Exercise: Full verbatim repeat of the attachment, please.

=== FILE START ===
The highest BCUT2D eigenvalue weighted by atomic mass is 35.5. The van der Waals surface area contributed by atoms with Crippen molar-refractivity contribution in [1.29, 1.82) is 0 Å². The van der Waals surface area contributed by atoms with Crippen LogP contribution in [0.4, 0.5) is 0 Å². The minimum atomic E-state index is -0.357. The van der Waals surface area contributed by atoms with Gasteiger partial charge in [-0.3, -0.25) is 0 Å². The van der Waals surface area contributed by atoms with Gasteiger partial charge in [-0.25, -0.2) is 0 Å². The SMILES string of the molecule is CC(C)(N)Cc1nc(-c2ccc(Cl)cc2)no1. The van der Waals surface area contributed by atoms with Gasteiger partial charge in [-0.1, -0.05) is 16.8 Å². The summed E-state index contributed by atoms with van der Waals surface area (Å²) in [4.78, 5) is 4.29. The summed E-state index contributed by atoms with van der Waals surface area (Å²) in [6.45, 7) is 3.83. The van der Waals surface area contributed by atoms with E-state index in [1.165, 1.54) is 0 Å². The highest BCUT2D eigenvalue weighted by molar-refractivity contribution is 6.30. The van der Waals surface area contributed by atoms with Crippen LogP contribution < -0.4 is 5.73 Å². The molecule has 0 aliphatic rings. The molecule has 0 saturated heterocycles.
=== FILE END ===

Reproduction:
The highest BCUT2D eigenvalue weighted by atomic mass is 35.5. The van der Waals surface area contributed by atoms with Crippen molar-refractivity contribution in [1.29, 1.82) is 0 Å². The van der Waals surface area contributed by atoms with Crippen LogP contribution in [0.4, 0.5) is 0 Å². The minimum atomic E-state index is -0.357. The van der Waals surface area contributed by atoms with Gasteiger partial charge in [-0.3, -0.25) is 0 Å². The van der Waals surface area contributed by atoms with Gasteiger partial charge in [-0.25, -0.2) is 0 Å². The SMILES string of the molecule is CC(C)(N)Cc1nc(-c2ccc(Cl)cc2)no1. The van der Waals surface area contributed by atoms with Gasteiger partial charge in [-0.1, -0.05) is 16.8 Å². The summed E-state index contributed by atoms with van der Waals surface area (Å²) in [4.78, 5) is 4.29. The summed E-state index contributed by atoms with van der Waals surface area (Å²) in [6.45, 7) is 3.83. The van der Waals surface area contributed by atoms with E-state index in [1.165, 1.54) is 0 Å². The highest BCUT2D eigenvalue weighted by molar-refractivity contribution is 6.30. The van der Waals surface area contributed by atoms with Crippen LogP contribution < -0.4 is 5.73 Å². The molecule has 0 aliphatic rings. The molecule has 0 saturated heterocycles.